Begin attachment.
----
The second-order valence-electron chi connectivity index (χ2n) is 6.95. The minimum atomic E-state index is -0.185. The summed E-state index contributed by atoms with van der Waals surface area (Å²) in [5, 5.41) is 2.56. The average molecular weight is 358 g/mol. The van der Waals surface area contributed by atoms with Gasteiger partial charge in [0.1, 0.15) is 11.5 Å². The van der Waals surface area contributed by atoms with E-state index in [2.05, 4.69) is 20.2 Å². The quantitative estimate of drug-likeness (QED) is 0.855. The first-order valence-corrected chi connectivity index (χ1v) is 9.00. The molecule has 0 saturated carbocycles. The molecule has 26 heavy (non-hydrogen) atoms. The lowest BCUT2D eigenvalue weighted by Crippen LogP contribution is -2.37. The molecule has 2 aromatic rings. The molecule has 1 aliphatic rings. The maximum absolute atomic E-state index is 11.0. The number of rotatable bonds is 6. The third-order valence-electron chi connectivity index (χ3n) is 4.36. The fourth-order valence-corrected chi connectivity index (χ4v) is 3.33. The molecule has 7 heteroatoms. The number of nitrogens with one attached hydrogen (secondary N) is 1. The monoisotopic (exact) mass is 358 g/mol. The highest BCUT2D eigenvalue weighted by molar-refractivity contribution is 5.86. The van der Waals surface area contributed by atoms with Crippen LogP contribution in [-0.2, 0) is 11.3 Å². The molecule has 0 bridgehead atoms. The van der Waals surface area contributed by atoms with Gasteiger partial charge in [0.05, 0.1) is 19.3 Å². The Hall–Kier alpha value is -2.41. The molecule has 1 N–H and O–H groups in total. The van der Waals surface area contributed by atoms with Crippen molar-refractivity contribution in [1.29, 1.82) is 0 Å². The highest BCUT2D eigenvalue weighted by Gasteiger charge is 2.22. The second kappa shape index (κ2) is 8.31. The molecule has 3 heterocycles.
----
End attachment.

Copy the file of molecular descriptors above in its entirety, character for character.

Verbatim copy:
The second-order valence-electron chi connectivity index (χ2n) is 6.95. The minimum atomic E-state index is -0.185. The summed E-state index contributed by atoms with van der Waals surface area (Å²) in [5, 5.41) is 2.56. The average molecular weight is 358 g/mol. The van der Waals surface area contributed by atoms with Gasteiger partial charge in [0.1, 0.15) is 11.5 Å². The van der Waals surface area contributed by atoms with E-state index in [2.05, 4.69) is 20.2 Å². The quantitative estimate of drug-likeness (QED) is 0.855. The first-order valence-corrected chi connectivity index (χ1v) is 9.00. The molecule has 0 saturated carbocycles. The molecule has 26 heavy (non-hydrogen) atoms. The lowest BCUT2D eigenvalue weighted by Crippen LogP contribution is -2.37. The molecule has 2 aromatic rings. The molecule has 1 aliphatic rings. The maximum absolute atomic E-state index is 11.0. The number of rotatable bonds is 6. The third-order valence-electron chi connectivity index (χ3n) is 4.36. The fourth-order valence-corrected chi connectivity index (χ4v) is 3.33. The molecule has 7 heteroatoms. The number of nitrogens with one attached hydrogen (secondary N) is 1. The monoisotopic (exact) mass is 358 g/mol. The highest BCUT2D eigenvalue weighted by molar-refractivity contribution is 5.86. The van der Waals surface area contributed by atoms with Crippen LogP contribution in [-0.2, 0) is 11.3 Å². The molecule has 0 bridgehead atoms. The van der Waals surface area contributed by atoms with Gasteiger partial charge in [0.05, 0.1) is 19.3 Å². The Hall–Kier alpha value is -2.41. The molecule has 1 N–H and O–H groups in total. The van der Waals surface area contributed by atoms with Crippen molar-refractivity contribution in [1.29, 1.82) is 0 Å². The highest BCUT2D eigenvalue weighted by Gasteiger charge is 2.22. The second kappa shape index (κ2) is 8.31. The molecule has 3 heterocycles.